As seen in the first example above, the mood of communication can change based on the type of font used. If you are using a fun, silly font but your message is something urgent and serious, then it’s likely your subject matter will not be taken seriously. Imagine using a cute, bubbly display font on a Covid- 19 infographic. The tone for the message would be completely thrown off by a light-hearted and fun font type when the information being presented is supposed to be serious and alarming.


If you want your branding or design to come off as trustworthy, respectable, traditional, and comforting use a serif font. If you want to come off more modern, secure, clean, and chic consider using a sans-serif font.


Other types of fonts like script fonts can show elegance, creativity, and romance. Display fonts can stretch from a variety of emotions due to the uniqueness of each font, but we can assume most come off friendly, expressive, or amusing.




Who Are You Trying to Reach?


When looking for font types to use it is also important to consider your target audience. Are they children? Are they grown adults? Or is it just the general public?


Going hand in hand with the tone, you also want to appeal to the demographic. Not one font belongs to a certain age group or location but some types of fonts can appeal better to certain audiences.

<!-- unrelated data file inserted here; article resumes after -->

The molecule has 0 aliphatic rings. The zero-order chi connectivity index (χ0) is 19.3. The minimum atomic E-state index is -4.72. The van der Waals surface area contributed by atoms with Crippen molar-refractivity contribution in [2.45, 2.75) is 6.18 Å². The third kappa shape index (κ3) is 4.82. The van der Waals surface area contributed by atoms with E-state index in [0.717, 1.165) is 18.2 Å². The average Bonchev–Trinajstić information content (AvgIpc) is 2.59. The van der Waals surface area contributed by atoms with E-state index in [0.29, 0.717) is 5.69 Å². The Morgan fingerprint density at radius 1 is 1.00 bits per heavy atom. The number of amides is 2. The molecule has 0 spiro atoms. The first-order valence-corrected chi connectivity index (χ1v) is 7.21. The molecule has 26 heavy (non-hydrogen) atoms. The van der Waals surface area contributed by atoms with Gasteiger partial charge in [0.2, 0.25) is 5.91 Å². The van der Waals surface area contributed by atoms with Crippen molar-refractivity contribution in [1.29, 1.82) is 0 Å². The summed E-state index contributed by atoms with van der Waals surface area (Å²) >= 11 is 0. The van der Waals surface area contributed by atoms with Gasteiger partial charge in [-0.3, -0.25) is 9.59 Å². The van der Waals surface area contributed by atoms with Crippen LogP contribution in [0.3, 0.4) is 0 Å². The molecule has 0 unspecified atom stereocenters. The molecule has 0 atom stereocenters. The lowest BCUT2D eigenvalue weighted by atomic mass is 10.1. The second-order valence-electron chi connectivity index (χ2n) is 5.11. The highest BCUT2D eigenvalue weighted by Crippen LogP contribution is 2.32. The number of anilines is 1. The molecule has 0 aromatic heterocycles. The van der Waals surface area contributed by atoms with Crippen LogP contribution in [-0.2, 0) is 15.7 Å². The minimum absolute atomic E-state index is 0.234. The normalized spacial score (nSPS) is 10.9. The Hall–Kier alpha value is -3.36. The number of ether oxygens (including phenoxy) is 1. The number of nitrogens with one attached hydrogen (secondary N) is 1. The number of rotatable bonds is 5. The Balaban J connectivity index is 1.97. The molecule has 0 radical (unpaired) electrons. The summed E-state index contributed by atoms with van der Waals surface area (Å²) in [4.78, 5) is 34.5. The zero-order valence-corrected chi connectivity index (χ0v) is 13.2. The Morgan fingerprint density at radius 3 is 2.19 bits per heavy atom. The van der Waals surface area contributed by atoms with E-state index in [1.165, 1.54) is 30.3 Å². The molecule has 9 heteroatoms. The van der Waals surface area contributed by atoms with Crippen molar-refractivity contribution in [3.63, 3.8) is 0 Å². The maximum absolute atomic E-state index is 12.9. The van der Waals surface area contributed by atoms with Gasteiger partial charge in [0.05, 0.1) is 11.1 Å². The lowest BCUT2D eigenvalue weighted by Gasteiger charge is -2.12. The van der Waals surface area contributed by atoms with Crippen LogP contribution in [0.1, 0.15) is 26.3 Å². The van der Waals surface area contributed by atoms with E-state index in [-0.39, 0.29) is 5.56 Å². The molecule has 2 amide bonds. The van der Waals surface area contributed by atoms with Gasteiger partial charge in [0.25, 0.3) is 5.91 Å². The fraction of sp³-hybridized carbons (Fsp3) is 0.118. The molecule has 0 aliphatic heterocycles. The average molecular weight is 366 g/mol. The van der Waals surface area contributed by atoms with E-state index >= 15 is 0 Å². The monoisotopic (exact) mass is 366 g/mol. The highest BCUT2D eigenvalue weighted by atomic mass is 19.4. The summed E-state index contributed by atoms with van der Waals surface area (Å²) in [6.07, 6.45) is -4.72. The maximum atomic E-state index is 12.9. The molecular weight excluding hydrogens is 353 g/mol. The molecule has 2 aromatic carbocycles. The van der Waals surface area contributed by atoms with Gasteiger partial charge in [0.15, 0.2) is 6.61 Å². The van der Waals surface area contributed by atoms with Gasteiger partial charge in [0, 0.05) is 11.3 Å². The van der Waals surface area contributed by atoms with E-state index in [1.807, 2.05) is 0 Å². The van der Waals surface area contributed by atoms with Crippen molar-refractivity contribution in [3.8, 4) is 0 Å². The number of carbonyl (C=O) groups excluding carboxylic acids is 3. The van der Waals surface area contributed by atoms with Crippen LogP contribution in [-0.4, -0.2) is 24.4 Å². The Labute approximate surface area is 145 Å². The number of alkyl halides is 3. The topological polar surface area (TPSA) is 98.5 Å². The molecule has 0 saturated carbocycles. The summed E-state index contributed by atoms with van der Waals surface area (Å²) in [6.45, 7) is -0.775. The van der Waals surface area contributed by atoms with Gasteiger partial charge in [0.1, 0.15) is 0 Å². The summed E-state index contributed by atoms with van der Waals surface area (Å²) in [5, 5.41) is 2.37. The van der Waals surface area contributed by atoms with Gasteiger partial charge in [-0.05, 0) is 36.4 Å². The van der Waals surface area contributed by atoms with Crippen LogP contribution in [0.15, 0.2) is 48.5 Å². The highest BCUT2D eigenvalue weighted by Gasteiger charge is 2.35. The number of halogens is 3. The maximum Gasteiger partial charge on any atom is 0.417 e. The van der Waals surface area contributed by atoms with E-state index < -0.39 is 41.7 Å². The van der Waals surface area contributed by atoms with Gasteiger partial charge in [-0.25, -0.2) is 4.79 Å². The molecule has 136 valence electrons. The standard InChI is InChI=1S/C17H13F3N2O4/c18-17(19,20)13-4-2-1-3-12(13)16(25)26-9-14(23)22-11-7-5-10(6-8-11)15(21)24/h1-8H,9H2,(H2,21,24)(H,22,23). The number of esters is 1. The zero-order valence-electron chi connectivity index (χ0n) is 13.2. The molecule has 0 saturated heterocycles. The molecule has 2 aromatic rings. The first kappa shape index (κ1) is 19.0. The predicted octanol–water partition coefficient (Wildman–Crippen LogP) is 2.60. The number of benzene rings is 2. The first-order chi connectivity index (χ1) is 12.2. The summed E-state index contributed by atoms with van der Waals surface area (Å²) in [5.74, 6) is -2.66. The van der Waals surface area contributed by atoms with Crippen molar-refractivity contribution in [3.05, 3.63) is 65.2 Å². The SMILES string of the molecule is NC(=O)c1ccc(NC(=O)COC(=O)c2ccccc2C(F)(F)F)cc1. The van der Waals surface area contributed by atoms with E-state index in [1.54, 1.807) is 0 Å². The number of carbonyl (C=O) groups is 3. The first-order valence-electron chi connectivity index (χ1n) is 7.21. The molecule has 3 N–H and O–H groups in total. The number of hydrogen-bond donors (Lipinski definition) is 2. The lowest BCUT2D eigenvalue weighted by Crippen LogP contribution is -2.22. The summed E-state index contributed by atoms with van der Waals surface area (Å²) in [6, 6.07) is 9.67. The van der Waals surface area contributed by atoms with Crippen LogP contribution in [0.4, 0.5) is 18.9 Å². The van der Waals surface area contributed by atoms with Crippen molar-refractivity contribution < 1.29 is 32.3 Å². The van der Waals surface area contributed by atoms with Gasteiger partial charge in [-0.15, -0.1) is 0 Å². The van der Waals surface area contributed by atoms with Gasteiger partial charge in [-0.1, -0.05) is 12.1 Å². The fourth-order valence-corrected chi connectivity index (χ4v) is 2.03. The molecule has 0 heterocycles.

When targeting children or a younger audience, for example, you want a font style that will grab their attention easily. So use a font type that is big with some personality that comes off as more playful and fun but is also easy to read. I would suggest choosing a unique sans-serif. These are easy to read but also hold personality (depending on the specific font). You can also use a decorative font since they are more unique and have fun shapes to their letterforms.



When you are targeting an older, more mature audience or the general public you have more of a range with the type of font usage. Since they have no trouble reading letterforms, all font types are fair game depending on what the design project is or what your brand is. For example, if you are targeting women, I would suggest using a font that seems more feminine. You can use a sans-serif or script since these come off a bit lighter, modern, and elegant.